PPD doesn’t expect alogliptin milestone this year
In December the US Food and Drug Administration (FDA) introduced guidelines calling for further analysis of dipeptidyl peptidase IV (DPP-4) inhibitors like alogliptin after GlaxoSmithKline’s (GSK) Avandia (rosiglitazone) was linked to heart attacks.
PPD, which developed the drug in partnership with Takeda on a contractual basis, could still earn $10m from the alogliptin if it is approved by the European Medicines Agency (EMEA) later this year.
The North Carolina contract research organisation (CRO) may also benefit from additional Takeda business, as it is likely to be in the frame for any additional development and trial work that the FDA requires.
Takeda, which is looking for a drug to replace its bestseller Actos (pioglitazone) ahead of patent expiry in 2011, expressed a considerable degree of frustration with the US agency in a statement issued last Thursday.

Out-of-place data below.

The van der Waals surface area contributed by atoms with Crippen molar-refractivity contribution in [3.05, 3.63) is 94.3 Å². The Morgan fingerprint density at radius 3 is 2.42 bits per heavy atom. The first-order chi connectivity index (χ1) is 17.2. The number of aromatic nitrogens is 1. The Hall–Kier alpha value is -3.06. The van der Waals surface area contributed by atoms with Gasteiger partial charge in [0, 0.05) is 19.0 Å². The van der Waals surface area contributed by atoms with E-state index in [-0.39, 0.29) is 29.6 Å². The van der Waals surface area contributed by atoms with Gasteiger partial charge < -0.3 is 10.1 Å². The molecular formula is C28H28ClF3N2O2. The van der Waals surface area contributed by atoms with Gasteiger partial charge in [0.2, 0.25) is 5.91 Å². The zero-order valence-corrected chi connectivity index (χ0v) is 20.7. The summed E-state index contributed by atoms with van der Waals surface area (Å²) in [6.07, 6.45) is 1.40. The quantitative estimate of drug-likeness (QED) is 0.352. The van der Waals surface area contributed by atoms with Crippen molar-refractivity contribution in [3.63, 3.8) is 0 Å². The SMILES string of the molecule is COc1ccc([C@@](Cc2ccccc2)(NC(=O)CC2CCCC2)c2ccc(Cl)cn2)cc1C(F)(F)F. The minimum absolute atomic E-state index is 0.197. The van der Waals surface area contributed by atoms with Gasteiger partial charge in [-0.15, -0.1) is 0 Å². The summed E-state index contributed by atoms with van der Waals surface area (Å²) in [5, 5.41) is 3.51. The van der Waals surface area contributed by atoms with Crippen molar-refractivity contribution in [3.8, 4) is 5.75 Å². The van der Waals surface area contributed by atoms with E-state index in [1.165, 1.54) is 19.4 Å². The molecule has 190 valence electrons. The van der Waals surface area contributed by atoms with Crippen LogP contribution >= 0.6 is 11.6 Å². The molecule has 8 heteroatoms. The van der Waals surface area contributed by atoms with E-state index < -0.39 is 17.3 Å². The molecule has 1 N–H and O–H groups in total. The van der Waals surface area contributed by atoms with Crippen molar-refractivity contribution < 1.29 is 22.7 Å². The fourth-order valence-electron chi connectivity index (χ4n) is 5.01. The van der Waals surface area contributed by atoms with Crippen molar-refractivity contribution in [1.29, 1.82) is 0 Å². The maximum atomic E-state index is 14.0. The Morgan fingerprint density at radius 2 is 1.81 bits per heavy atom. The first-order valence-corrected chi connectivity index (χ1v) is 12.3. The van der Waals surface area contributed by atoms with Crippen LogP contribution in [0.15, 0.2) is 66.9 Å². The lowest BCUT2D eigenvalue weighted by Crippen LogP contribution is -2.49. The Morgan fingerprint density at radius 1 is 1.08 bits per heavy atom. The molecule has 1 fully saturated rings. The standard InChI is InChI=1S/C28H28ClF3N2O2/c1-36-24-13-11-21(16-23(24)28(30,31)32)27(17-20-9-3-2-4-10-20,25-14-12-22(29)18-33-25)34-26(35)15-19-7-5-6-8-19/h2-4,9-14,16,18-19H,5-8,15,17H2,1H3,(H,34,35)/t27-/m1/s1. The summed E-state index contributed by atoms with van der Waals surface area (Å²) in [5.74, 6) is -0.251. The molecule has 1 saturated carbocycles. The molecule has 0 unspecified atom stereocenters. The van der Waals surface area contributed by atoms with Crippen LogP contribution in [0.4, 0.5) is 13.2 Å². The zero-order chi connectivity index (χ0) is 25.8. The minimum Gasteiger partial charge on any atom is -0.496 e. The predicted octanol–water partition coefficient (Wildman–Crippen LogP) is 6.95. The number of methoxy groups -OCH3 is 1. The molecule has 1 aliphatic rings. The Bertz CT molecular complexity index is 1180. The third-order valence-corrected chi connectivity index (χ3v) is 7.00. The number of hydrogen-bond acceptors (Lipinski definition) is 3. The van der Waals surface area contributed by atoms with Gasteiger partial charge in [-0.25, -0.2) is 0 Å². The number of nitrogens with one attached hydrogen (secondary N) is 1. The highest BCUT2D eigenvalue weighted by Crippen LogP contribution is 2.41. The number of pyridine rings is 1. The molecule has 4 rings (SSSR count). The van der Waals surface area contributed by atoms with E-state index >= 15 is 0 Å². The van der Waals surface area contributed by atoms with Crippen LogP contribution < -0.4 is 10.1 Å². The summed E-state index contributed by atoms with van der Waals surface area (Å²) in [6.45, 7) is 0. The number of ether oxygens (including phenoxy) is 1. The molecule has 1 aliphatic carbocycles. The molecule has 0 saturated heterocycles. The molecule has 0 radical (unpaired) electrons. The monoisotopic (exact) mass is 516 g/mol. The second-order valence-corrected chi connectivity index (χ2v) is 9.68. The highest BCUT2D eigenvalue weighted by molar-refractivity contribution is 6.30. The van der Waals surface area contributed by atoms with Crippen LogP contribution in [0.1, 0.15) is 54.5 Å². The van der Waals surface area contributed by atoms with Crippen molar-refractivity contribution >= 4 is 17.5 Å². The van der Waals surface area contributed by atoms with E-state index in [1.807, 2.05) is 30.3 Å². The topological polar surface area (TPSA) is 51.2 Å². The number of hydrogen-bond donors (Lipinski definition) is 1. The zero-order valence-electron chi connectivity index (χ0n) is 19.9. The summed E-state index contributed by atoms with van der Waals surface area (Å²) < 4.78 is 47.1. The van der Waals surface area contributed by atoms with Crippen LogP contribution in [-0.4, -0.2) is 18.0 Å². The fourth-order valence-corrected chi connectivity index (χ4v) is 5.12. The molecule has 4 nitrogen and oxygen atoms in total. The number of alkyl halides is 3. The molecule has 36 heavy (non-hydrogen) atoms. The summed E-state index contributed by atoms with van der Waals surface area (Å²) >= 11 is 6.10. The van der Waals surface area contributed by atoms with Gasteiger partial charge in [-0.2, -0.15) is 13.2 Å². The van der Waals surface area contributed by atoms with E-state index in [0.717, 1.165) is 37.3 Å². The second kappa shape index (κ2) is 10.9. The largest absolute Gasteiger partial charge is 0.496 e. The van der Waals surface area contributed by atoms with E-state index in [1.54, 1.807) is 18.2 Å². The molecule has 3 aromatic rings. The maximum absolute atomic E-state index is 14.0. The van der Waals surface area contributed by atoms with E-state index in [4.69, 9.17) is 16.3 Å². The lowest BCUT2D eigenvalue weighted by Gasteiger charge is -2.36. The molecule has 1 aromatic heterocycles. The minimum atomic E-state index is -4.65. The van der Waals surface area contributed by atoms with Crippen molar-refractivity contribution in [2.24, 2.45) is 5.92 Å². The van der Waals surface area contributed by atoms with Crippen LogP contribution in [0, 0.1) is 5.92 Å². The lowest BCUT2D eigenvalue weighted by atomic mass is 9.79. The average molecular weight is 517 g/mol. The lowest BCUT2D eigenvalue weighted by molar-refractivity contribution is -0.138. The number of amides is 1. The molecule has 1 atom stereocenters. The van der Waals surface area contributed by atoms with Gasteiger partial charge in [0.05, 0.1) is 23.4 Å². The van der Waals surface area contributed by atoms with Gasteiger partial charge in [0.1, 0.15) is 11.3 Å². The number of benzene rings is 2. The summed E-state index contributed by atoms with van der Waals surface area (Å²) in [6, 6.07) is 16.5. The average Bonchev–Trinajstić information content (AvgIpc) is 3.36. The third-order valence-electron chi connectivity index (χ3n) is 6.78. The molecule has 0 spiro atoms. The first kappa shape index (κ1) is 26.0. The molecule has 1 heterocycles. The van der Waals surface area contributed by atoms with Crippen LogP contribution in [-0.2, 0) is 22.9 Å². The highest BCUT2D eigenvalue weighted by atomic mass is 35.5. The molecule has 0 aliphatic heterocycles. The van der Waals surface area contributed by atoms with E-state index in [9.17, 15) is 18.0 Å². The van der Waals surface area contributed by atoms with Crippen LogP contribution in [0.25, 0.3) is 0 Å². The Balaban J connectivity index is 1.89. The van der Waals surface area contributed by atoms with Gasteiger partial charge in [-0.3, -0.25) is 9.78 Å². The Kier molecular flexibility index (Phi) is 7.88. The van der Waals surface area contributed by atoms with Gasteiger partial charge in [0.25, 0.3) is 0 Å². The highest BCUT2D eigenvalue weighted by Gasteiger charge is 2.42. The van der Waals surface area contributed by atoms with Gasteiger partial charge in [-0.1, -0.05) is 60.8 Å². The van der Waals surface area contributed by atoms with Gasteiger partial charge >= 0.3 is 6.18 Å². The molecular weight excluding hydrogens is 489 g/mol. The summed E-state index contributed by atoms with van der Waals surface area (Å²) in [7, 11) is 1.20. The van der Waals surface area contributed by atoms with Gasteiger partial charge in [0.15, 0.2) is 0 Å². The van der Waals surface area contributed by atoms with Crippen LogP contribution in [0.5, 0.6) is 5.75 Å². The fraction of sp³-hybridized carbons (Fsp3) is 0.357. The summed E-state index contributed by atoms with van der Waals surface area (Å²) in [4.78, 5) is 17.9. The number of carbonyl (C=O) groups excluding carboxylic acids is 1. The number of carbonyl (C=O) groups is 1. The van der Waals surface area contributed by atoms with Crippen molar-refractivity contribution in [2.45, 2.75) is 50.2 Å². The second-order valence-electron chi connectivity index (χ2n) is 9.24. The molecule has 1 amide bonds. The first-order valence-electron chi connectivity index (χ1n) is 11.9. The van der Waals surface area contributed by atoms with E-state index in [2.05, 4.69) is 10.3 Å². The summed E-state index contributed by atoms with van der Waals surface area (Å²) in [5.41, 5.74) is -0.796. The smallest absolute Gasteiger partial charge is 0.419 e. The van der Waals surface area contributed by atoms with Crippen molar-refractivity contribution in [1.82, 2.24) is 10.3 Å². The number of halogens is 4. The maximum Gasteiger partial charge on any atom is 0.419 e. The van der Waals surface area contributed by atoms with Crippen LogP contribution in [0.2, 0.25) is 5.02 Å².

The Osaka firm said it had previously been notified that the FDA would be unable to complete its review by the original Perscription Drug User Fee Act (PDUFA) deadline of October 27 due to “internal resource constraints,” two months ahead of the issuance of the new guidelines.
Takeda added that prior to last week’s news the agency had not “[raised] any issues with the data in the alogliptin new drug application (NDA) at that time,” despite having had the figures for several years.
One slight positive for Takeda is that, as yet, the the drug’s revised PDUFA date of June 26, 2009 remains unchanged.
Takeda’s share price plunged 13 per cent to 3,320 Yen on the Tokyo Stock Exchange on March 6 when the story broke, mirroring the market’s view that the delay is bad news for the firm.
Analysts at Nomura Holdings and Credit Suisse cut their rating for Takeda, while KBC Securities Philip Hall told Bloomberg that the latest delay further reduces the chances that alogliptin will hit the shelves before 2011.
Hiroshisa Shimura from UBS AG in Tokyo said the delay also reduces patent life and weakens alogliptin’s standing against competitors like Merck & Co’s Januvia (sitagliptin), which is already generating $1.4bn in revenue each year.